Those of us lucky enough to share our lives with a dog understand how difficult it is to see them get old and not be able to do some of the things that bring them joy. We would be doing them a disservice if we tried to ignore their ageing and continue with these activities regardless. We have to adapt our lifestyles, our homes, and our ideas about how to spend time with our elderly dogs to give them the best life that they deserve.
There are a lot of articles out there telling you what you shouldn’t be doing with your older dog – stop that ball throwing, stop going for long walks, stop those zoomies on your slippery floor. So let us focus on what we can do to make sure we all enjoy those last few years with our treasured companions.
The daily walk is not just about exercise. It is about sniffing, seeing their doggy friends, enjoying some different sights and sounds. However, some sense is required. Avoid extremes – extreme length, extreme intensity, extreme terrain, extreme weathers and temperature, you get the idea. Be prepared. If it is raining, pop a coat on (both you and your dog!) and make sure you have a nice warm towel to gently dry them afterwards. If it is warm, take some drinking water and make sure you both take time to regularly rest in the shade. Find walks with nice gentle terrain – soil, grass, sand – and avoid steep inclines or steps that they may have to jump up or down from.
As many as 4 out of 5 dogs over the age of 8 years old suffer from osteoarthritis. Bear this in mind when deciding on the length and terrain of the route. Regular and consistent exercise is important in these dogs to keep them moving, keep the weight off them and maintain muscular strength for as long as possible. If they are in pain, keeping boredom at bay can be an excellent way to distract them from that pain, obviously also discuss using pain medication with your vet. Feeding a joint supplement containing glucosamine, chondroitin sulphate, MSM and omega 3s can keep those joints in optimal condition for longer.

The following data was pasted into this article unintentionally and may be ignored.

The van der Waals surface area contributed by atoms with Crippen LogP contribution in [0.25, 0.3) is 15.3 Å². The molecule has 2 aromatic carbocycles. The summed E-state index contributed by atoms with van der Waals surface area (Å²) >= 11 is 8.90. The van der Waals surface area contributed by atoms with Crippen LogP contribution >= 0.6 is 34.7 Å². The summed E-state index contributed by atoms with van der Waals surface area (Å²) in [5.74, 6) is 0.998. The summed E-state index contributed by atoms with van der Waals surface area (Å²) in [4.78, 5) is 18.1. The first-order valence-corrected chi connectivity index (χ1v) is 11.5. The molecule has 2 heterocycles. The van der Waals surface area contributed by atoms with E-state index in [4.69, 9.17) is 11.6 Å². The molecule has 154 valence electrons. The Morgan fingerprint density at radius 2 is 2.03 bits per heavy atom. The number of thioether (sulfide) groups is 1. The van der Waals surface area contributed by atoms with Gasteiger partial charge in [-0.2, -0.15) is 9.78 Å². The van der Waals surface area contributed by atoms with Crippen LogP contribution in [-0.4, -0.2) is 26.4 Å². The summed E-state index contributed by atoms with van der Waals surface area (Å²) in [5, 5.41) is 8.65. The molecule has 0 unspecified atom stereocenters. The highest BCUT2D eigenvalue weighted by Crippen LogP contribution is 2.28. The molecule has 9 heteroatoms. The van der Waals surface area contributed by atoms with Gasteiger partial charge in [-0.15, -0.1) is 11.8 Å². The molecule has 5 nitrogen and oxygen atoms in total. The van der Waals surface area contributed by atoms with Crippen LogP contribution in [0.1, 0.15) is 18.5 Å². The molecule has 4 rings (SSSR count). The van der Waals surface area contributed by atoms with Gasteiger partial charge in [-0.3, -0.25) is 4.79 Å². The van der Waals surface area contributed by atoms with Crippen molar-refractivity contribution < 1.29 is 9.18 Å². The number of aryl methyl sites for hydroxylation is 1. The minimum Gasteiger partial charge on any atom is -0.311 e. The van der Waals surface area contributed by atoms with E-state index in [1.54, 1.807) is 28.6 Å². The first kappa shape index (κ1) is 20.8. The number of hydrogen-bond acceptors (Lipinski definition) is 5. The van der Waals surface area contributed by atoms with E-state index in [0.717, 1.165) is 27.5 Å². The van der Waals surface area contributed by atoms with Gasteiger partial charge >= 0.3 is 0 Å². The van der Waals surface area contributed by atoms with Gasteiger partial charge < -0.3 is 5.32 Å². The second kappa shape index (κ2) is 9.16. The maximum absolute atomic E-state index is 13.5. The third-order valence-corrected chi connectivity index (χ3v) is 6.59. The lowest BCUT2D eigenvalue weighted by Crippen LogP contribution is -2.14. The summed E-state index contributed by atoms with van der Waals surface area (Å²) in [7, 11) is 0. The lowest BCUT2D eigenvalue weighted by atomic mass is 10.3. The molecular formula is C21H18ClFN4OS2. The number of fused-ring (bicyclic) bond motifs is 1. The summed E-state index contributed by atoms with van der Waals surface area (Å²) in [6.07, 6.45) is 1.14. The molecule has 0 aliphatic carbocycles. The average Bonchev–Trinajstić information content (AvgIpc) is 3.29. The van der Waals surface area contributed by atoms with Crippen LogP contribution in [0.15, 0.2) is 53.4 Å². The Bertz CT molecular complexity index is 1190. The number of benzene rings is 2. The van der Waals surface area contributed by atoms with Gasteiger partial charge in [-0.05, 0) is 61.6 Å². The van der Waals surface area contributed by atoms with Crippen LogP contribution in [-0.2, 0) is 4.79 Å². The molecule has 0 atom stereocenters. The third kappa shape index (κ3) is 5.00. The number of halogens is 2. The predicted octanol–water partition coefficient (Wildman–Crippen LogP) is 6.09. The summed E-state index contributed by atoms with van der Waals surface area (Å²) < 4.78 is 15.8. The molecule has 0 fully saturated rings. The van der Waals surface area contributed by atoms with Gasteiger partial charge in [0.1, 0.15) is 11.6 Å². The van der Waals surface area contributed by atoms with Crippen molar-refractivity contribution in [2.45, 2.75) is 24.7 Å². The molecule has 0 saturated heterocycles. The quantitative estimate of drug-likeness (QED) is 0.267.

If your dog is really struggling, or recovering from an injury, then why not go for a stroll in a doggy pushchair? It will still give your dog a chance to experience some new sights and smells and keep their mind active. Also, I can guarantee you will get lots of “awwww”s from passers-by!
Some dogs are obsessed with their balls! Ball throwing can result in lots of feel-good endorphins and many dogs will continue to chase after balls despite any pain or inflammation it may be causing. We cannot rely on them to tell us when they want to stop! If you think you dog will really miss playing with their ball, think of other, more gentle, ways to introduce ball play. Roll it along the floor for them to intercept or play hide-and-seek with it.
Swimming is a great low-impact exercise that our senior dogs can enjoy. It doesn’t put as much strain on the joints, strengthens muscles and helps to keep the weight off. If you are not certain that your dog will enjoy the water, start with a gentle paddle in shallow water or make an appointment with a canine hydrotherapist, who may use an underwater treadmill or have a swimming pool for your dog to take a dip in. Hydrotherapists are in the best position to guide you on how to introduce swimming into your dog’s routine, while also making sure duration and intensity are just right for your individual dog.
Despite the saying, you can teach an old dog new tricks! It can be a fun and bonding experience for the both of you. Puzzle feeders are a great source of mental stimulation, as is some gentle scent work. Consider feeding a senior supplement full of brain-boosting B vitamins, antioxidants and omega 3 fatty acids to maintain that cognitive ability for as long as possible.
It can be really difficult seeing your beloved pet decline as they get older, there is even a term for it – anticipatory grief. Speak to your vet if you have any worries or want some reassurance. By adapting your lives and homes to encourage your elderly dog to remain active and alert for as long as possible, you will get to create many happy memories well into their senior years.